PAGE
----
How dif­fer­ent to my re­sponse on read­ing, for the umpteenth time, that a sin­gle glass of wine ev­ery day will have the op­po­site ef­fect and most likely con­demn me to mem­ory loss, obe­sity and car­dio­vas­cu­lar dam­age.

That un­wel­come in­for­ma­tion, I in­stantly de­cided, was a per­fect ex­am­ple of fake news.

Theresa’s doomed to fail this screen test

I CAN’T imag­ine why Theresa May would want to go head-to-head with Jeremy Cor­byn on a tele­vised Brexit de­bate. If there’s one thing we know it’s that he’s an ac­com­plished per­former with an ac­tor’s sense of tim­ing and easy man­ner, whereas she comes across as the un­pop­u­lar head­mistress who has can­celled sports day.

And there’s an­other prob­lem. May’s a woman, which means she will au­to­mat­i­cally be harshly judged on ap­pear­ance rather than sub­stance.

Cor­byn just has to make sure he hasn’t got any food in his beard and that his tie isn’t stained. The wrin­kles around his eyes make him look like he has a sense of hu­mour and his ac­cent is en­gag­ingly demo­cratic, no mat­ter what he says.

May, on the other hand, will be judged – and un­for­tu­nately by other women most of all – on how worn-out she looks and how snooty and out-of-touch she sounds. If I were her, I’d steer well clear.

Last Tango taught me so much...

BERNARDO Bertolucci and Ni­co­las Roeg, who both died last month, were ti­tans of the in­de­pen­dent cin­ema and made some of the most con­tro­ver­sial and com­pelling movies of their age.

Bertolucci’s Last Tango In Paris and Roeg’s Bad Tim­ing and Don’t Look Now be­came no­to­ri­ous for their graphic and, at the time, ground-break­ing sex scenes.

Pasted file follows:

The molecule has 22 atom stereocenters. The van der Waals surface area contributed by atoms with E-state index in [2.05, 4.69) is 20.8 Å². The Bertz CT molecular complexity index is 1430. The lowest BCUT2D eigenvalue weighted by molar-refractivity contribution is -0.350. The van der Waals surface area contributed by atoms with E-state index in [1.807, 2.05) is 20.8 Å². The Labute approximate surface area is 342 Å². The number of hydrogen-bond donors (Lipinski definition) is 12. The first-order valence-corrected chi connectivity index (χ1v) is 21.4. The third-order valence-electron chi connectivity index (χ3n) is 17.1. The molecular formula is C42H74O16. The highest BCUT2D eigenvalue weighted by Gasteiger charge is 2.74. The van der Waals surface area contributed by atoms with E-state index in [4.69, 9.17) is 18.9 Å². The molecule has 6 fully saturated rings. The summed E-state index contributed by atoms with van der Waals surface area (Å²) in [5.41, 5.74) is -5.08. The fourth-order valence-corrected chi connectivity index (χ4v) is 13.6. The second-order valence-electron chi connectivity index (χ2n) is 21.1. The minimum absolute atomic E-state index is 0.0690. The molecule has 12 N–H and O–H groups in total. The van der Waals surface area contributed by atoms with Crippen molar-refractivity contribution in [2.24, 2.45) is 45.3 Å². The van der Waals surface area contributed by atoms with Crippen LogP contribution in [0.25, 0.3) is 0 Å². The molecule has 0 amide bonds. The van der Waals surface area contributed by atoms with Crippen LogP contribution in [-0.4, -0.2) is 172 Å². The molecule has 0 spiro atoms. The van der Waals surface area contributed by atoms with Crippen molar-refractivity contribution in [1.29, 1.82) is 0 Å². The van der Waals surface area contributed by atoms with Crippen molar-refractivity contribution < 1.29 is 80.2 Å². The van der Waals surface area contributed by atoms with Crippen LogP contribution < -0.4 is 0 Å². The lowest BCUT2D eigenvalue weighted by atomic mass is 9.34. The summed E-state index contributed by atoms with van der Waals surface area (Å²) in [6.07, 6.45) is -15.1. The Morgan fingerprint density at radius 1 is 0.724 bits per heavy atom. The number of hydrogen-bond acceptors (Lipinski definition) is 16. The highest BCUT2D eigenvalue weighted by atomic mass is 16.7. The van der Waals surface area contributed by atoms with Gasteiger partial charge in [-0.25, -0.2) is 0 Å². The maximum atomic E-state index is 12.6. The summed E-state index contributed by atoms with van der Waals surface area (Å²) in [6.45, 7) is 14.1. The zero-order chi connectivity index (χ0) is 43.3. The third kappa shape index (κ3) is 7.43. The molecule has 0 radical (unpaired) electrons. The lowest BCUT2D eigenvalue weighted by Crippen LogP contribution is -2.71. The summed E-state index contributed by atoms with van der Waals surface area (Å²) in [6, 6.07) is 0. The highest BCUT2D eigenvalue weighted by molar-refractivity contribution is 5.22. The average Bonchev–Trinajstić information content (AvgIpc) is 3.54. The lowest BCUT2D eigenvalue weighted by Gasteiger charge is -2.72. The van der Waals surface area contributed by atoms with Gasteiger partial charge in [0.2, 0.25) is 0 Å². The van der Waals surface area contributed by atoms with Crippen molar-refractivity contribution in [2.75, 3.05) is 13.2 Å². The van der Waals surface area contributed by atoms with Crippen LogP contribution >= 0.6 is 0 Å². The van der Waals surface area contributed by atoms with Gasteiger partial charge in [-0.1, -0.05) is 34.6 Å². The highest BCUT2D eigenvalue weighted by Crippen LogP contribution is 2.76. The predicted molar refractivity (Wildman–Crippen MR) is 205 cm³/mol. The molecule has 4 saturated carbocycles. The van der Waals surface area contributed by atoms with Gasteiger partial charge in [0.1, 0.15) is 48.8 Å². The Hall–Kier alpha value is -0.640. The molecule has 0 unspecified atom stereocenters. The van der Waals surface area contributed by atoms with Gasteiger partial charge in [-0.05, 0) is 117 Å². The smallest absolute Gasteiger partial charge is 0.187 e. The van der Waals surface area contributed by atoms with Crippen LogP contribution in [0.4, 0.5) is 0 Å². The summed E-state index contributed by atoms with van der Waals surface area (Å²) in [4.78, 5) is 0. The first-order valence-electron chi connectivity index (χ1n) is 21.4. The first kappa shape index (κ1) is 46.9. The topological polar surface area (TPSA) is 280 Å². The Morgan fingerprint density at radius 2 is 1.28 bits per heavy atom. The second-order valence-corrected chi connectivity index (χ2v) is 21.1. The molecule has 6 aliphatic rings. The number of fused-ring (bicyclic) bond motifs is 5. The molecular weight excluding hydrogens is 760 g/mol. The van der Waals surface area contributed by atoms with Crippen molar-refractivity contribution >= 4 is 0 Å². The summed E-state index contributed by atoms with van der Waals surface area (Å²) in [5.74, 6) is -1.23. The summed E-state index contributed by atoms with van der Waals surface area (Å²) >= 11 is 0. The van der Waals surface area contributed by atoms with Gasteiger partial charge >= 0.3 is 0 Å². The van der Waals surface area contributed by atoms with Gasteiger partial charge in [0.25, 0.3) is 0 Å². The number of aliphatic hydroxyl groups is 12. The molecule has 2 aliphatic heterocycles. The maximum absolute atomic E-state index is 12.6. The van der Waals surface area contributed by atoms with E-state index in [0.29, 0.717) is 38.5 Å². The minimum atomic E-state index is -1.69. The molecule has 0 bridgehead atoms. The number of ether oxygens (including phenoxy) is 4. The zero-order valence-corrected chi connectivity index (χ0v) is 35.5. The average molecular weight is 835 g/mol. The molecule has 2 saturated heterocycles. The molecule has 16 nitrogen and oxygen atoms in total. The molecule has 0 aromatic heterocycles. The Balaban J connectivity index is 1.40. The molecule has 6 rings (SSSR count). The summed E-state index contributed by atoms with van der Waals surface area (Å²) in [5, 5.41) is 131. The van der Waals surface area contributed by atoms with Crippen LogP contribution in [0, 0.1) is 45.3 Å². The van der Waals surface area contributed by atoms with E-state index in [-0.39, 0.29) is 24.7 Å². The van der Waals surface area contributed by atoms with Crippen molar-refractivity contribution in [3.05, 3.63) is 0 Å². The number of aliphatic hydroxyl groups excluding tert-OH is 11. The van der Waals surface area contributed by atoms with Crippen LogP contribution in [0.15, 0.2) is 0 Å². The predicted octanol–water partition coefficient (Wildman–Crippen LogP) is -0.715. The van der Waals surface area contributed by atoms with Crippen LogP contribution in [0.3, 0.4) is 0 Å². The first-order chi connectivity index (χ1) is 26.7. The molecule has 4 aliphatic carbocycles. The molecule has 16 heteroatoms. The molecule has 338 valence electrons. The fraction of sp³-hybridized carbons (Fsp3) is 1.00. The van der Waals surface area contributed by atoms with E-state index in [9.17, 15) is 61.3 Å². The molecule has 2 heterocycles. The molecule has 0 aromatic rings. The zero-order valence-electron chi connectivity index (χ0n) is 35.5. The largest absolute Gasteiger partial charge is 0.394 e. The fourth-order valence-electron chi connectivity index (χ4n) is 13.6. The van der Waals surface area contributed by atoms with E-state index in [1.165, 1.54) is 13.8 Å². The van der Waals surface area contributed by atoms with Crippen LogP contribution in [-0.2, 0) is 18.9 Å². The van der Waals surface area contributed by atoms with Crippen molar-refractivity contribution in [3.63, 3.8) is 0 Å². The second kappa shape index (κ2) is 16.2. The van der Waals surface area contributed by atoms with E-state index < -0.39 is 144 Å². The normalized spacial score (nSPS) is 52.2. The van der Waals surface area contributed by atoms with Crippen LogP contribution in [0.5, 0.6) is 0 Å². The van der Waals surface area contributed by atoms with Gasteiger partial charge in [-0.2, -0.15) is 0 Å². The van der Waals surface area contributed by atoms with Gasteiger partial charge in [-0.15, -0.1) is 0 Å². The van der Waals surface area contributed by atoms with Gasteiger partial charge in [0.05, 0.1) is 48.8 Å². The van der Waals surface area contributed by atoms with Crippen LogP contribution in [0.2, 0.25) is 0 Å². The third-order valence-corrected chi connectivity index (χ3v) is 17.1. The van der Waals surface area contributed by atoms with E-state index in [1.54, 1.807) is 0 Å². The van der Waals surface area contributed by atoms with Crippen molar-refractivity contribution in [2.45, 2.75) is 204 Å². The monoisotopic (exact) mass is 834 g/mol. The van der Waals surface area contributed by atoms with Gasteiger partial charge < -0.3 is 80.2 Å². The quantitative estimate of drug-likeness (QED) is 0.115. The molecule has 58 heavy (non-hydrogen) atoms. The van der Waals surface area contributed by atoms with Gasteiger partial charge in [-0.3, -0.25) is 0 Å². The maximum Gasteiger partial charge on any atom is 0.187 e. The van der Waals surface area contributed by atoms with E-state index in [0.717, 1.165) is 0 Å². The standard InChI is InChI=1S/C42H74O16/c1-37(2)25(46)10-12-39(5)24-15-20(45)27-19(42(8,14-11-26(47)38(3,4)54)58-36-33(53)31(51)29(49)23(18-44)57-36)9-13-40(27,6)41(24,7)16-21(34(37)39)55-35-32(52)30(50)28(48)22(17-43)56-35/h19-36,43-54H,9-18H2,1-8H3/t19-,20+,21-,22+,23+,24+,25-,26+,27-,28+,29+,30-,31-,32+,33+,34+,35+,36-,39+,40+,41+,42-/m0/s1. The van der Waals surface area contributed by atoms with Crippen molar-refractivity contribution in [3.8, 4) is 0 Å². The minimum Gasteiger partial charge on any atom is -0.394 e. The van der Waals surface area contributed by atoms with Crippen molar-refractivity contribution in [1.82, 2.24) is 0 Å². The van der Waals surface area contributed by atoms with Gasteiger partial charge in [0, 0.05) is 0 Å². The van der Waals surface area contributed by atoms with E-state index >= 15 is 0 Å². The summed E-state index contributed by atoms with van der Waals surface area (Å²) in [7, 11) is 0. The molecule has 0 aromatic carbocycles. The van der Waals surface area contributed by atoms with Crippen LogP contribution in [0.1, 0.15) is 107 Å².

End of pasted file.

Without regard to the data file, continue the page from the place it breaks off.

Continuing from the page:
In re­cent days, the cre­ative legacy of both men has been scru­ti­nised in the light of #MeToo sex­ual pol­i­tics and their work de­creed ex­ploita­tive and preda­tory. How very wrong. I was a young woman when these films were re­leased and I was fas­ci­nated by them and the re­la­tion­ships be­tween men and women they por­trayed.

They taught me so much about sex: how it can be ob­ses­sive and ad­dic­tive; how sex­ual at­trac­tion is com­pli­cated and messy with ev­er­shift­ing bal­ances of power and con­trol; about the reck­less­ness of de­sire and the thrill of the il­licit.

How much more in­ter­est­ing that all was than to­day’s end­less su­per­hero movies and mind-numb­ingly over­long biopics.

I asked for handy­man – I got a crime­wave

I RE­CENTLY joined a lo­cal news­let­ter where the com­mu­nity can post in­for­ma­tion. In the past few days, I have been alerted to a cat-killing fox, two as­saults on women, three break-ins and a spate of cat­alytic con­verter thefts (why?). My pre­vi­ous ig­no­rance of such neigh­bour­hood hor­rors was def­i­nitely bliss. All I wanted was to find a lo­cal handy­man.

The ques­tion that no man can an­swer

HERE’S a rid­dle I guar­an­tee no man will be able to solve: What’s now non-ne­go­tiable, densely unattrac­tive and starts with B?

ED­U­CA­TIONAL: Maria Sch­nei­der and Mar­lon Brando in Last Tango In Paris

Newspapers in English

Newspapers from UK

© PressReader. All rights reserved.